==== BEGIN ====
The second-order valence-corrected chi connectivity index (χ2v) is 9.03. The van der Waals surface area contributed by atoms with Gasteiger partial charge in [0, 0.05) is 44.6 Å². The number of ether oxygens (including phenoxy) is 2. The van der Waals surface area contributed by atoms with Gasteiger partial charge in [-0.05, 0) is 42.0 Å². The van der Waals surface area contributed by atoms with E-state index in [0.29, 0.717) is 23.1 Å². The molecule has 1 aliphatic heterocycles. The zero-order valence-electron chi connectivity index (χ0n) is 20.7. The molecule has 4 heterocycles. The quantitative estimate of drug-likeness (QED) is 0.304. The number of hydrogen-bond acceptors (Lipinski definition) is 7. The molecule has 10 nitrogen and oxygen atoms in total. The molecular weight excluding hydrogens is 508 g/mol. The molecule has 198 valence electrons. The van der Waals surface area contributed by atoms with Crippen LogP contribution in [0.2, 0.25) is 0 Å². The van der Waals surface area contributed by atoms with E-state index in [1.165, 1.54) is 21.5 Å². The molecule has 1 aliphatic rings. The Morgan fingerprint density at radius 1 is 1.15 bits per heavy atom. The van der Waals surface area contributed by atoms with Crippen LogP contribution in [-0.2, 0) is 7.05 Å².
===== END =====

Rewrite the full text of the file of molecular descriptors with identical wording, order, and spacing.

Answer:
The second-order valence-corrected chi connectivity index (χ2v) is 9.03. The van der Waals surface area contributed by atoms with Gasteiger partial charge in [0, 0.05) is 44.6 Å². The number of ether oxygens (including phenoxy) is 2. The van der Waals surface area contributed by atoms with Gasteiger partial charge in [-0.05, 0) is 42.0 Å². The van der Waals surface area contributed by atoms with E-state index in [0.29, 0.717) is 23.1 Å². The molecule has 1 aliphatic heterocycles. The zero-order valence-electron chi connectivity index (χ0n) is 20.7. The molecule has 4 heterocycles. The quantitative estimate of drug-likeness (QED) is 0.304. The number of hydrogen-bond acceptors (Lipinski definition) is 7. The molecule has 10 nitrogen and oxygen atoms in total. The molecular weight excluding hydrogens is 508 g/mol. The molecule has 198 valence electrons. The van der Waals surface area contributed by atoms with Crippen LogP contribution in [0.2, 0.25) is 0 Å². The van der Waals surface area contributed by atoms with E-state index in [1.165, 1.54) is 21.5 Å². The molecule has 1 aliphatic rings. The Morgan fingerprint density at radius 1 is 1.15 bits per heavy atom. The van der Waals surface area contributed by atoms with Crippen LogP contribution in [-0.2, 0) is 7.05 Å².